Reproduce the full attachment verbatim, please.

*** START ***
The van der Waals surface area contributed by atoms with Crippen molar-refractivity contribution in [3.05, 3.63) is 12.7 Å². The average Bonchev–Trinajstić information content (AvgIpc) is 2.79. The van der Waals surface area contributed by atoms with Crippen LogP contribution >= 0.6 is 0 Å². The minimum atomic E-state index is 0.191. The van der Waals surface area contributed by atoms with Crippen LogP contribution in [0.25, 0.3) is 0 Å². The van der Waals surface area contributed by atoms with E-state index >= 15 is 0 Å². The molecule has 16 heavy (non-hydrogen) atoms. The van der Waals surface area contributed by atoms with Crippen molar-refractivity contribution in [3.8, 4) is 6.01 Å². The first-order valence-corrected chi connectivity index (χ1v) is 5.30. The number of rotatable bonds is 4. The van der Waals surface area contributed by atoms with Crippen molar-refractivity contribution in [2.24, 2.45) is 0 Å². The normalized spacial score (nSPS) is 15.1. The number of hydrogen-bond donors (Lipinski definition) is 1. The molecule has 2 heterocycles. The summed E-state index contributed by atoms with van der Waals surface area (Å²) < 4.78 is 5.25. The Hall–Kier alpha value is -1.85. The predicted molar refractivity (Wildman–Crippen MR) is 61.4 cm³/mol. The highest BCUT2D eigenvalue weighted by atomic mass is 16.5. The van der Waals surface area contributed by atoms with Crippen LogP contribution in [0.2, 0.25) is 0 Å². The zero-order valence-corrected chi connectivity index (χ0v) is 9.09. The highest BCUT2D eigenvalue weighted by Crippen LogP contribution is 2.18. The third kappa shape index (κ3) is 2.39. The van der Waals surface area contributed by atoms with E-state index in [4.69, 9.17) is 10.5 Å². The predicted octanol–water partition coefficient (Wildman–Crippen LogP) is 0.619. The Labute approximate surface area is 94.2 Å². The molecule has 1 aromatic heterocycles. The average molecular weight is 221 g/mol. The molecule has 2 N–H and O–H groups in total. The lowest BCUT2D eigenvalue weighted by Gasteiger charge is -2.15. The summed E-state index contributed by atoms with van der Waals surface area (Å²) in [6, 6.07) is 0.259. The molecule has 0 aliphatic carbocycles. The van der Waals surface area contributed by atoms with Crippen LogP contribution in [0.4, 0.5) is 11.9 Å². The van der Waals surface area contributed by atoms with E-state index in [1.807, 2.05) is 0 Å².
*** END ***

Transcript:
The van der Waals surface area contributed by atoms with Crippen molar-refractivity contribution in [3.05, 3.63) is 12.7 Å². The average Bonchev–Trinajstić information content (AvgIpc) is 2.79. The van der Waals surface area contributed by atoms with Crippen LogP contribution >= 0.6 is 0 Å². The minimum atomic E-state index is 0.191. The van der Waals surface area contributed by atoms with Crippen LogP contribution in [0.25, 0.3) is 0 Å². The van der Waals surface area contributed by atoms with E-state index >= 15 is 0 Å². The molecule has 16 heavy (non-hydrogen) atoms. The van der Waals surface area contributed by atoms with Crippen molar-refractivity contribution in [3.8, 4) is 6.01 Å². The first-order valence-corrected chi connectivity index (χ1v) is 5.30. The number of rotatable bonds is 4. The van der Waals surface area contributed by atoms with Crippen molar-refractivity contribution in [2.24, 2.45) is 0 Å². The normalized spacial score (nSPS) is 15.1. The number of hydrogen-bond donors (Lipinski definition) is 1. The molecule has 2 heterocycles. The summed E-state index contributed by atoms with van der Waals surface area (Å²) < 4.78 is 5.25. The Hall–Kier alpha value is -1.85. The predicted molar refractivity (Wildman–Crippen MR) is 61.4 cm³/mol. The highest BCUT2D eigenvalue weighted by atomic mass is 16.5. The van der Waals surface area contributed by atoms with Crippen LogP contribution in [0.2, 0.25) is 0 Å². The zero-order valence-corrected chi connectivity index (χ0v) is 9.09. The highest BCUT2D eigenvalue weighted by Crippen LogP contribution is 2.18. The third kappa shape index (κ3) is 2.39. The van der Waals surface area contributed by atoms with E-state index in [4.69, 9.17) is 10.5 Å². The predicted octanol–water partition coefficient (Wildman–Crippen LogP) is 0.619. The Labute approximate surface area is 94.2 Å². The molecule has 1 aromatic heterocycles. The average molecular weight is 221 g/mol. The molecule has 2 N–H and O–H groups in total. The lowest BCUT2D eigenvalue weighted by Gasteiger charge is -2.15. The summed E-state index contributed by atoms with van der Waals surface area (Å²) in [6, 6.07) is 0.259. The molecule has 0 aliphatic carbocycles. The van der Waals surface area contributed by atoms with Crippen LogP contribution in [0.4, 0.5) is 11.9 Å². The van der Waals surface area contributed by atoms with E-state index in [1.807, 2.05) is 0 Å².